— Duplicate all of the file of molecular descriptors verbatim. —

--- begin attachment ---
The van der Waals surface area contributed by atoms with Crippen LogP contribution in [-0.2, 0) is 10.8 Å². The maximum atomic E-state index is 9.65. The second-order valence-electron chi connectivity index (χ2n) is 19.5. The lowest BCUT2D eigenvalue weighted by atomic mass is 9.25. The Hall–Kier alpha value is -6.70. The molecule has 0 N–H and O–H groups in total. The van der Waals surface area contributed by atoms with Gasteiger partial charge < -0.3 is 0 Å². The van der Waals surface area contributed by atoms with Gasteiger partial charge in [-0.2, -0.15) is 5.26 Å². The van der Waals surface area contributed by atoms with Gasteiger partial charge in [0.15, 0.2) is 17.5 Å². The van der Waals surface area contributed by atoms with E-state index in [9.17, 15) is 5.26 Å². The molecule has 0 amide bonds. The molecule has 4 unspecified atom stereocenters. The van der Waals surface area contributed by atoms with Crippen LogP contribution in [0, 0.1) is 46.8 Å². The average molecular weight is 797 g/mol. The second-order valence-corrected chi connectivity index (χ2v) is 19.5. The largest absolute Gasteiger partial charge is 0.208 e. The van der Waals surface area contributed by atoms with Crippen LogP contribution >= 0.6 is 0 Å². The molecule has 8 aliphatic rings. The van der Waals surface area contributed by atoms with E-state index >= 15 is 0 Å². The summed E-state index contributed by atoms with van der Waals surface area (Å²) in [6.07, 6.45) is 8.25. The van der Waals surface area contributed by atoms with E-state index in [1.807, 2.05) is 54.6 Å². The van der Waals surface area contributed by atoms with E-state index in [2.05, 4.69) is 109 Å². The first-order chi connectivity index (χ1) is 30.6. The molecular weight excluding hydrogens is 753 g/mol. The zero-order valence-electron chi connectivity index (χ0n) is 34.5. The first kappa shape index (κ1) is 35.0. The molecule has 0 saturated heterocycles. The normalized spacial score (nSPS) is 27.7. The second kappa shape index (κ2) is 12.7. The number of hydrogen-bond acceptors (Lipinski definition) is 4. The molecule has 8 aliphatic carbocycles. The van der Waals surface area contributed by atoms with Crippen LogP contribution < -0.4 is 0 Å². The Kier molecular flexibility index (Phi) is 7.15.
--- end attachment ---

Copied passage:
The van der Waals surface area contributed by atoms with Crippen LogP contribution in [-0.2, 0) is 10.8 Å². The maximum atomic E-state index is 9.65. The second-order valence-electron chi connectivity index (χ2n) is 19.5. The lowest BCUT2D eigenvalue weighted by atomic mass is 9.25. The Hall–Kier alpha value is -6.70. The molecule has 0 N–H and O–H groups in total. The van der Waals surface area contributed by atoms with Gasteiger partial charge < -0.3 is 0 Å². The van der Waals surface area contributed by atoms with Gasteiger partial charge in [-0.2, -0.15) is 5.26 Å². The van der Waals surface area contributed by atoms with Gasteiger partial charge in [0.15, 0.2) is 17.5 Å². The van der Waals surface area contributed by atoms with E-state index in [9.17, 15) is 5.26 Å². The molecule has 0 amide bonds. The molecule has 4 unspecified atom stereocenters. The van der Waals surface area contributed by atoms with Crippen LogP contribution in [0, 0.1) is 46.8 Å². The average molecular weight is 797 g/mol. The second-order valence-corrected chi connectivity index (χ2v) is 19.5. The largest absolute Gasteiger partial charge is 0.208 e. The van der Waals surface area contributed by atoms with Crippen LogP contribution >= 0.6 is 0 Å². The molecule has 8 aliphatic rings. The van der Waals surface area contributed by atoms with E-state index >= 15 is 0 Å². The summed E-state index contributed by atoms with van der Waals surface area (Å²) in [6.07, 6.45) is 8.25. The van der Waals surface area contributed by atoms with E-state index in [1.807, 2.05) is 54.6 Å². The van der Waals surface area contributed by atoms with E-state index in [2.05, 4.69) is 109 Å². The first-order chi connectivity index (χ1) is 30.6. The molecular weight excluding hydrogens is 753 g/mol. The zero-order valence-electron chi connectivity index (χ0n) is 34.5. The first kappa shape index (κ1) is 35.0. The molecule has 0 saturated heterocycles. The normalized spacial score (nSPS) is 27.7. The second kappa shape index (κ2) is 12.7. The number of hydrogen-bond acceptors (Lipinski definition) is 4. The molecule has 8 aliphatic carbocycles. The van der Waals surface area contributed by atoms with Crippen LogP contribution < -0.4 is 0 Å². The Kier molecular flexibility index (Phi) is 7.15.